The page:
My 5-year-old son is very interested in nail polish. He loves suggesting colors for me to wear and has frequently asked me if he can wear it. My husband and I have no issue with him wearing it and I finally had a chance to paint his nails a few weekends ago.
Then my son wore his nail polish to school and when he came home he complained, somewhat casually, that his friends laughed about it. One girl even "laughed while covering her mouth with her hand." He didn't cry, hide in his room, or worry that none of his friends would ever play with him again. It just bothered him that his friends laughed about something he finds pretty cool.
My husband and I are now engaged in a big parenting debate. We are both fine with him wearing the nail polish. My husband feels he should stick to wearing it at home where he won't be teased. I believe letting him wear it to school will teach him to stand up for himself and teach the kids to be more open-minded. What do you think?
I'll share my opinion in a later post. What follows below is my husband's argument in favor of his position not to let our son wear it to school:
In Thomas Hobbes' book Leviathan he postulates that humans in their natural state would live a life that is 'nasty, brutish, and short.' I think he was talking about kindergarteners who can be nasty, brutish, and are, literally, very short.
Kindergarteners are too young to subscribe to a mentality that things which are unusual, foreign, or different to them are not evil, wrong, or bad. They are quick to judge and quick to put people on the outside. They find comfort in finding others like themselves and ganging up on others that are different. Thankfully, most kids grow up and change this mentality as they get older. Sadly, many do not and the world is full of them.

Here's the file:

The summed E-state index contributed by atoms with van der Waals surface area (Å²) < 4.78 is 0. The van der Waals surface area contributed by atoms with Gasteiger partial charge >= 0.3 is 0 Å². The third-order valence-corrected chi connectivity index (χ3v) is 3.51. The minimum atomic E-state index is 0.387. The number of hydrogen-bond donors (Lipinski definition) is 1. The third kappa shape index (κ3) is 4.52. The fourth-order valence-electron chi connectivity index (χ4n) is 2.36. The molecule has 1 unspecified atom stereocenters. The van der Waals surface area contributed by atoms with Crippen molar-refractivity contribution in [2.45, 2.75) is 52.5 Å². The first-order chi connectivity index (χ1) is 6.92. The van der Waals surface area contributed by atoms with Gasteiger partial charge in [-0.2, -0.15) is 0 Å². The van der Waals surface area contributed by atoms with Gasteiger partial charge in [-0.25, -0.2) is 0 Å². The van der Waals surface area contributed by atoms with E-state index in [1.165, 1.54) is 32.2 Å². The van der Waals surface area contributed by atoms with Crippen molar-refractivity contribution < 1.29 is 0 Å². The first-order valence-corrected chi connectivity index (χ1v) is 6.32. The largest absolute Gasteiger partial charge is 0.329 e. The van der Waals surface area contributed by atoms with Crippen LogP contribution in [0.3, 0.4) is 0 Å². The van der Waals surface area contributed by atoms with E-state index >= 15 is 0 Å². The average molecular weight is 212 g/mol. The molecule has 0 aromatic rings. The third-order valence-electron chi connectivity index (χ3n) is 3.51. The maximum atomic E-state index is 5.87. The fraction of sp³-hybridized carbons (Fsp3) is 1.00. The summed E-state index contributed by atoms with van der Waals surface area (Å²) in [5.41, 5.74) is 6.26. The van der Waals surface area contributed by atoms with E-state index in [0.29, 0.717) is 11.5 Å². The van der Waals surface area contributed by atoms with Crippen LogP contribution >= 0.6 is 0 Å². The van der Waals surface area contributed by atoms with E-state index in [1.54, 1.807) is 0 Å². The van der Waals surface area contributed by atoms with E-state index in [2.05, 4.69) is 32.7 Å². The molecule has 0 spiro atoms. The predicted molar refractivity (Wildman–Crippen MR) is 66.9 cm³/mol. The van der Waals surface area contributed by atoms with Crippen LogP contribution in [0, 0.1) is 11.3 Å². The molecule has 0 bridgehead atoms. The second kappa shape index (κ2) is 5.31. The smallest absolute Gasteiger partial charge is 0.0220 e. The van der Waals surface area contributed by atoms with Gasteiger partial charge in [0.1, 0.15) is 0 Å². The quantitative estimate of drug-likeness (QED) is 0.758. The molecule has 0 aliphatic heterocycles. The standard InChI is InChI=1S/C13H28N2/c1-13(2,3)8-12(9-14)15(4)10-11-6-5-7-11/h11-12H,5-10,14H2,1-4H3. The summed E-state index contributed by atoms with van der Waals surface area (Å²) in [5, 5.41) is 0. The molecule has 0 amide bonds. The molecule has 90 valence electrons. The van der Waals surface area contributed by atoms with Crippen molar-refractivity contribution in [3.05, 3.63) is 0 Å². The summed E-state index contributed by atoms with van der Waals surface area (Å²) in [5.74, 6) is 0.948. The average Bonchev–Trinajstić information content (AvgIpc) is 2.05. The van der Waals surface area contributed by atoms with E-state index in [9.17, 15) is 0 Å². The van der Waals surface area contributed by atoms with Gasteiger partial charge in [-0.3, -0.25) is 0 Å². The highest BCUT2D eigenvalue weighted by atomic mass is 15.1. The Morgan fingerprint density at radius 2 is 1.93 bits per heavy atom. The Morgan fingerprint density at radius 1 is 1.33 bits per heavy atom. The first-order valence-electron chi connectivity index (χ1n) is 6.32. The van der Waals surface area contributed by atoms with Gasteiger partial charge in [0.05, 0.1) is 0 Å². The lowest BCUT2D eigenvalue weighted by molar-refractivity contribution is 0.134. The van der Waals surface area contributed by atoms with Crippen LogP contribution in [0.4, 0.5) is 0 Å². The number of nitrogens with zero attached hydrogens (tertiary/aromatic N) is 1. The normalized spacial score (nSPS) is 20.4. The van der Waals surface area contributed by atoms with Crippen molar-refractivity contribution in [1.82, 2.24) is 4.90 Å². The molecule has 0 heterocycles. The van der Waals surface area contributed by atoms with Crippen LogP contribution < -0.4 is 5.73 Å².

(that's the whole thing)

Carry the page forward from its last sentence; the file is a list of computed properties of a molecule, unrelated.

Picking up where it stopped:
Young kids that find themselves in the position of being on the outside don't have the social skills to get themselves of out an outcast situation. For many kids, it is easier to just accept the role of being the outcast.
As kids get older, they get better at handling themselves in these sorts of situations. They understand a little better the impact of their decisions and can better predict the responses of their peers. Many choose to do things that others consider rebellious, but they do it with a better guess of what the fallout might be.
I think one of our jobs as a parent is to protect our kids when we can from their peers. I'm not saying that that means we need to do everything in our power to make sure that they all fit in completely and cover up any peculiarity or trait that might get them in trouble. I'm saying that we are better equipped to guess what the reaction of his peers are than he is. We have the ability to explain to him what those reactions might be.
I think that our son put nail polish on completely on a whim; not because he was the Rosa Parks of Kindergartners looking to making a bold statement about his identity or a declaration of self. He did it because he is a kid and sometimes kids want to eat bags of Doritos in church because they are hungry. Letting him wear it to school doesn't result in other kids suddenly examining their own preconceptions and developing a new awareness of self and others. It just makes them point, call names, and a kid is left in the corner crying.To view my perspective on this issue, please see The Great Nail Polish Debate Part 2